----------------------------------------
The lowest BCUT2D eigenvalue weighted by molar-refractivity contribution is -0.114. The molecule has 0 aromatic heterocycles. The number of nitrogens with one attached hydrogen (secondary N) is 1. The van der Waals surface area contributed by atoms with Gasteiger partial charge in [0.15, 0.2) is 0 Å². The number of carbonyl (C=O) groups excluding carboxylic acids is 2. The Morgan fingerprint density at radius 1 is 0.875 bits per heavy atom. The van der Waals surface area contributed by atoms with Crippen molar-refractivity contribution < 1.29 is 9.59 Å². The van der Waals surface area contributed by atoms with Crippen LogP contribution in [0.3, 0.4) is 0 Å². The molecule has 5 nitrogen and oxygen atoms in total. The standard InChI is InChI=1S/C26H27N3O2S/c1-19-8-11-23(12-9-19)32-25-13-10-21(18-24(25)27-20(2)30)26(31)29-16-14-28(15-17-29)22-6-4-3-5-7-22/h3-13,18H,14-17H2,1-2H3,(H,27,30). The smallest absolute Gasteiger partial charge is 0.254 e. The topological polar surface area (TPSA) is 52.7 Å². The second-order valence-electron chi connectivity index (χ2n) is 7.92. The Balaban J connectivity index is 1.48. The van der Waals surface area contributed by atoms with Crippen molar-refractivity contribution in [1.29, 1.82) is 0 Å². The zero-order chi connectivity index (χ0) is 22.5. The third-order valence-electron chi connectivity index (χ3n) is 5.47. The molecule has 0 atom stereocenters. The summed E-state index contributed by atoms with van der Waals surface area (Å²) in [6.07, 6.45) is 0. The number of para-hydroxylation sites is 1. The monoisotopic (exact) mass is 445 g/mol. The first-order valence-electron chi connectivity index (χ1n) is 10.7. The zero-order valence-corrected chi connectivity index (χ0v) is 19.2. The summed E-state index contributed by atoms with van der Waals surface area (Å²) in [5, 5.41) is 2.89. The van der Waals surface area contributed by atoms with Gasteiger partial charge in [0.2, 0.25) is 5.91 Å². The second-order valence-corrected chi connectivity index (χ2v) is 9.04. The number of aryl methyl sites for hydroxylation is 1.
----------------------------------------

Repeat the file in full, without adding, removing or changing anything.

The lowest BCUT2D eigenvalue weighted by molar-refractivity contribution is -0.114. The molecule has 0 aromatic heterocycles. The number of nitrogens with one attached hydrogen (secondary N) is 1. The van der Waals surface area contributed by atoms with Gasteiger partial charge in [0.15, 0.2) is 0 Å². The number of carbonyl (C=O) groups excluding carboxylic acids is 2. The Morgan fingerprint density at radius 1 is 0.875 bits per heavy atom. The van der Waals surface area contributed by atoms with Crippen molar-refractivity contribution < 1.29 is 9.59 Å². The van der Waals surface area contributed by atoms with Crippen LogP contribution in [0.3, 0.4) is 0 Å². The molecule has 5 nitrogen and oxygen atoms in total. The standard InChI is InChI=1S/C26H27N3O2S/c1-19-8-11-23(12-9-19)32-25-13-10-21(18-24(25)27-20(2)30)26(31)29-16-14-28(15-17-29)22-6-4-3-5-7-22/h3-13,18H,14-17H2,1-2H3,(H,27,30). The smallest absolute Gasteiger partial charge is 0.254 e. The topological polar surface area (TPSA) is 52.7 Å². The second-order valence-electron chi connectivity index (χ2n) is 7.92. The Balaban J connectivity index is 1.48. The van der Waals surface area contributed by atoms with Crippen molar-refractivity contribution in [1.29, 1.82) is 0 Å². The zero-order chi connectivity index (χ0) is 22.5. The third-order valence-electron chi connectivity index (χ3n) is 5.47. The molecule has 0 atom stereocenters. The summed E-state index contributed by atoms with van der Waals surface area (Å²) in [6.07, 6.45) is 0. The number of para-hydroxylation sites is 1. The monoisotopic (exact) mass is 445 g/mol. The first-order valence-electron chi connectivity index (χ1n) is 10.7. The zero-order valence-corrected chi connectivity index (χ0v) is 19.2. The summed E-state index contributed by atoms with van der Waals surface area (Å²) in [5, 5.41) is 2.89. The van der Waals surface area contributed by atoms with Gasteiger partial charge in [0.2, 0.25) is 5.91 Å². The second-order valence-corrected chi connectivity index (χ2v) is 9.04. The number of aryl methyl sites for hydroxylation is 1.